The sermon from my parish priest which I quoted the other day continues to reverberate in the parish.
That Sunday I had many telephone calls from people, at first those wishing to condemn him, and then more from those who wanted to commend him to the Bishop for telling it like it is. I went to the regular 9 a.m. communion today (I can’t usually as I am at work, but as it is a holiday today, I could) and walked back with several friends. What is clear is that Father’s sermon has hit home. Even some of those who were upset by it have, after thinking about it, seen that he was right.
That set us to thinking over a cup or two of coffee. It is so easy not to say things which you know are going to cause offence. So often people get upset and say things like ‘but that’s not very loving and Christ as all about love.’ Yes, Christ certainly is all about love, but He is also about repentance as the road to true Christian love and unity with God.
If you see someone damaging themselves through sin – and remember, sin is always a choice you make, no one makes you sin – then where is the love in letting them continue and in saying nothing. How is that love? It is collusion, it is weakness and it is not very loving at all. No one likes to be told they are sinful or that what they are doing is sinning; but is it loving to refrain?
Father’s sermon was in the context of the continuing debate about same-sex marriage. He was pointing out that there are many types of sexual activity the Church says is sinful, and that by going on as we do only about homosexuals, we are missing not only two thirds of the sins, but more than two thirds of the sinners. He knows the parish well, and he is probably right if he says that for every one person here who is an active homosexual, there are a dozen who have fornicated or committed adultery, then he is probably right.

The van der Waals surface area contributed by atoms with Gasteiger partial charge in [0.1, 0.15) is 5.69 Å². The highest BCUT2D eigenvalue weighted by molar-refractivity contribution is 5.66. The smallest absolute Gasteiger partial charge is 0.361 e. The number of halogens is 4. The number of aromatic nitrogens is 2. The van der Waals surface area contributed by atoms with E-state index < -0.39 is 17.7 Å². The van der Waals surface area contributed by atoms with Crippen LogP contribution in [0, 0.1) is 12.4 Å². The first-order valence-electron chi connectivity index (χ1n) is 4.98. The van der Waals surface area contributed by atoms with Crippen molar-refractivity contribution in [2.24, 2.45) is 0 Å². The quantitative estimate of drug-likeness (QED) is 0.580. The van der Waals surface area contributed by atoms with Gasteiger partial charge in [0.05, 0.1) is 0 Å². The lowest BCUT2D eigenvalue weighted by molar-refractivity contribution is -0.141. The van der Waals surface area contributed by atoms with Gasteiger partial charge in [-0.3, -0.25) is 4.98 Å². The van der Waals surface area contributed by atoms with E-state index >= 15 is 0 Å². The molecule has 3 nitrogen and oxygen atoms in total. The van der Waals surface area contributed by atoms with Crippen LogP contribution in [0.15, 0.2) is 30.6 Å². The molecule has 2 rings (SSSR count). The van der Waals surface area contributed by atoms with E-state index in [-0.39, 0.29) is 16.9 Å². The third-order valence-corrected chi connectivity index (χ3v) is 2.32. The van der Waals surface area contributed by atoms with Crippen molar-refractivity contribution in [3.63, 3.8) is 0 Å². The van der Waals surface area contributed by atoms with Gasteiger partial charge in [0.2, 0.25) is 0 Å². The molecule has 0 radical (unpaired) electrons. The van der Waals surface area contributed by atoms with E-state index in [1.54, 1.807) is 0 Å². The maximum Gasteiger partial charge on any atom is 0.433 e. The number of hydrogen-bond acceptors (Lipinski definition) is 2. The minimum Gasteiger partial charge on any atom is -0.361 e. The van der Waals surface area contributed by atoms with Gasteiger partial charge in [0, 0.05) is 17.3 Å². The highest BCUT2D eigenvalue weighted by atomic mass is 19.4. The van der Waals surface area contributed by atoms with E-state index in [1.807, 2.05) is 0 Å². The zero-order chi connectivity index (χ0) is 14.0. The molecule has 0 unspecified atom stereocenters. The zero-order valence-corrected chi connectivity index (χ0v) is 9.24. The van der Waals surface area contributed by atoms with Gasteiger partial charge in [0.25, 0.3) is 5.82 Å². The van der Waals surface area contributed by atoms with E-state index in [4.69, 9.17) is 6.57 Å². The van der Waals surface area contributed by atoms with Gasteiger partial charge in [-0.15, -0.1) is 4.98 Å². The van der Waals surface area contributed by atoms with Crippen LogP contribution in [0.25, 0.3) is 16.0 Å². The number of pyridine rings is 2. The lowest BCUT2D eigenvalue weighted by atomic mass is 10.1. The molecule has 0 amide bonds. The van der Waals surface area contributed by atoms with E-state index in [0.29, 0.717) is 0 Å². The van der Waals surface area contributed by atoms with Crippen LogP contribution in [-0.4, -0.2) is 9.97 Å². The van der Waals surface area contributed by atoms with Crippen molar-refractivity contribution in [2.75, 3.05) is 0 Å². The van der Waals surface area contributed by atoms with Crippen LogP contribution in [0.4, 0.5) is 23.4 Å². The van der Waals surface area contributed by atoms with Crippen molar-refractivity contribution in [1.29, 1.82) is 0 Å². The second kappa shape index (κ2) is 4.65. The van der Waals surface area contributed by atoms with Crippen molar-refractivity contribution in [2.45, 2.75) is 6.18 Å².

He was not upbraiding us, he was asking us to think about our own sins before condemning the sins of others; indeed he was reminding us that we often condemn the sins of others as a way of avoiding talking about our sins; that was why his words hit home. They were true, and we all knew it.
He was telling us, as he said this morning, that whilst gay sex is sinful, so is bigotry and hatred directed at gay people; indeed, so is all bigotry and hatred, including that directed at Christians by their enemies.
Christ’s way, he reminded us, is a hard one, and too hard for us by ourselves. He admitted he’d never quite managed to love those who hated him, and that far from offering the other cheek, he was more likely to offer both fists (he’s 6 foot tall and build like an athlete). He as not proud of that, but it was, he said, like Paul’s affliction – a thorn in his side to remind him of his own imperfections.
In this life we are, none of us, going to reach perfection – but we can all repent and try to do better through the help of Christ.